Month:

October, 2012

I was given the privilege of having the first interview with Stephen M. “Sam” Hood about a remarkable find that Sam made pertaining to his ancestor, Gen. John Bell Hood.

Sam Hood is a graduate of Kentucky Military Institute, Marshall University (bachelor of arts, 1976), and a veteran of the United States Marine Corps. A collateral descendent of General John Bell Hood, Sam is a retired industrial construction company owner, past member of the Board of Directors of the Blue Gray Education Society of Chatham, Virginia, and is a past president of the Board of Directors of Confederate Memorial Hall Museum in New Orleans. Sam resides in his hometown of Huntington, West Virginia and Myrtle Beach, South Carolina with his wife of thirty-five years, Martha, and is the proud father of two sons: Derek Hood of Lexington, Kentucky, and Taylor Hood of Barboursville, West Virginia.

Question: I understand that you are related to General Hood. How are you related to him?

I am a second cousin. I descend directly from his grandfather Lucas Hood, who was my great x 5 grandfather.

Question: When was this set of papers of General Hood’s discovered?

Well actually, they weren’t so much “discovered” as “realized.” I was invited to the home of a direct descendent in June to look through what was thought to be just boxes of routine family papers and memorabilia that had been passed down and accumulated through the decades. The descendent knew I was finishing my book and thought that maybe…just maybe…there might be something in the boxes that I could use in my manuscript.

Question: What did you do when you discovered the collection?

I was utterly stunned. The family had set me up in a vacant bedroom of their home to use as an office, and brought out 3 or 4 bankers boxes, and invited me to call for them if I needed any assistance.

Question: What was your reaction when you learned of the existence of this collection of papers?

After a few minutes with the collection, my priorities immediately changed. When I saw the incredible historical importance of many of the documents my top priority changed from seeking interesting information to helping them identify and secure the documents, which was done. The task actually took two trips of 3 days each, with my wife Martha accompanying me and assisting me on the second trip. The valuable papers were identified, placed in acid-proof folders, and physically removed to the owners’ bank safety deposit box. I made photocopies of everything to take home, where I began the process of transcribing the letters. It wasn’t until then that I started finding the historically important content of the letters.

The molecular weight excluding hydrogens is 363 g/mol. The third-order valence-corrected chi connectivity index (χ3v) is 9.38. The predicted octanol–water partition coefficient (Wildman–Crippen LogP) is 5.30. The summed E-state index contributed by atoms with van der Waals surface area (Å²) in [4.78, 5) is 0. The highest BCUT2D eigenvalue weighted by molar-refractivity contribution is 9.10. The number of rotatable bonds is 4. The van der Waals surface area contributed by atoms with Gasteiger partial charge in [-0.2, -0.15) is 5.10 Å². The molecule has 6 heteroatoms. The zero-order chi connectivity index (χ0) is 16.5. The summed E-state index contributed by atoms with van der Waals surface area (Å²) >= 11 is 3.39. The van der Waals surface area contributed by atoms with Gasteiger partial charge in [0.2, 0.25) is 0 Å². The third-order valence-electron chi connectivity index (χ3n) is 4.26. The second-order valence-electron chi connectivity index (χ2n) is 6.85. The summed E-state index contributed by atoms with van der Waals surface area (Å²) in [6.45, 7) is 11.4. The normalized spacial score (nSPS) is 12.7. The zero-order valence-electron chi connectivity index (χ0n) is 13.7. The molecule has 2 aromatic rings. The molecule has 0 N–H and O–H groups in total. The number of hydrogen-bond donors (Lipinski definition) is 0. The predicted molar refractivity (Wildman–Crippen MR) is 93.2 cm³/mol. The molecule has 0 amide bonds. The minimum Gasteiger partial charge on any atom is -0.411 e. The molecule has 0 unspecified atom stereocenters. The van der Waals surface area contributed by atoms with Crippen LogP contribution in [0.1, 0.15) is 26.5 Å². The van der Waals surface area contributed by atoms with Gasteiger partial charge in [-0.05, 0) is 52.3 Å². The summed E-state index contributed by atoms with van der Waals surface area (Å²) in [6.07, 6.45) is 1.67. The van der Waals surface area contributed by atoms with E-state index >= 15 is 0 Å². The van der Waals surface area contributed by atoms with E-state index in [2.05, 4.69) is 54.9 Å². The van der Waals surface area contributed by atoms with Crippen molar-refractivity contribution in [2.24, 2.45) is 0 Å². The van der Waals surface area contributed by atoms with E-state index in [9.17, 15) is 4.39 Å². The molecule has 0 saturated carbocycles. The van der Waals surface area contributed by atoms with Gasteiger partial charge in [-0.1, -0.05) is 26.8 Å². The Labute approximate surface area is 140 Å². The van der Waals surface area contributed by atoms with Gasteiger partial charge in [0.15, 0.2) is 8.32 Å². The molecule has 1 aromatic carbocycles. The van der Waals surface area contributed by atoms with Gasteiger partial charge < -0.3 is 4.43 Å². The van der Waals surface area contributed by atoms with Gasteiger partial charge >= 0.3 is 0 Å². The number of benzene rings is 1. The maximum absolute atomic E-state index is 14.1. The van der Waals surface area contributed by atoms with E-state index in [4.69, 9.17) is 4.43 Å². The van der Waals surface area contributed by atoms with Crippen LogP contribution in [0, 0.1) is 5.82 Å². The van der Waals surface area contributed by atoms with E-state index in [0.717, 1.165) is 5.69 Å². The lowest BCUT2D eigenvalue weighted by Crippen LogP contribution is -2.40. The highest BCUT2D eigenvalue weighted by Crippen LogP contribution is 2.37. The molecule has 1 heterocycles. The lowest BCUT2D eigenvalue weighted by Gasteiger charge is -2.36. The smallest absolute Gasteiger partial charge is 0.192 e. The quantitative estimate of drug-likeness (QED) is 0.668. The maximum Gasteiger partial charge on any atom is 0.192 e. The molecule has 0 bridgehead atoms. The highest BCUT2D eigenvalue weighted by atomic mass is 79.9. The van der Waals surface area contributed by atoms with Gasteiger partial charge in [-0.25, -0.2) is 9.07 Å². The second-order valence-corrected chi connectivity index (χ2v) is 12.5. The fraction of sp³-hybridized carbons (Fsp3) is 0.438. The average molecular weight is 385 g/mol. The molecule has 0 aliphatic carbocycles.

Question: Without being too specific, as I know that you want to maintain some semblance of confidentiality regarding the specific contents, can you give our readers an idea of what’s in the collection?

Approximately 80 letters to Hood by high and lower ranked Civil War characters, Union and Confederate, wartime and postwar. Correspondents include Jefferson Davis, Robert E Lee, SD Lee, Braxton Bragg, James Seddon, AP Stewart, WH Jackson, SG French, William Bate, Henry Clayton, FA Shoup, Mrs Leonidas Polk, William M Polk, WS Featherston, Stonewall Jackson, James Longstreet, David S Terry, Matthew C Butler, GW Smith, PGT Beauregard, Louis T Wigfall, George Thomas, WT Sherman, and numerous lower ranked officers, mostly members of commanders’ staffs. There are 61 postwar letters from Hood to his wife Anna, and 35 from Anna to him as he traveled in his insurance business. Also included are Dr John T Darby’s two highly detailed medical reports of Hood’s Gettysburg and Chickamauga wounds, and the daily log of Hood’s treatment and recovery from the day of his leg amputation until November 24 in Richmond. The collection also includes Hood’s Orders and Dispatches log and 4 volumes of Telegram logs for his entire tenure as commander of the Army of Tennessee. Additionally, Hood’s first and second lieutenant’s commission certificates from the US Army are in the collection, along with 4 remarkable documents: his original commission certificates for his ranks of brigadier general, major general, lieutenant general, and full general in the Confederate Army. There are also numerous photographs and other ephemera of Hood, his children, and his grandchildren.

Question: In your opinion, what is the significance of this collection?

You should probably ask credentialed scholars this question, but I can’t imagine a discovery of Civil War documents being more profound than these.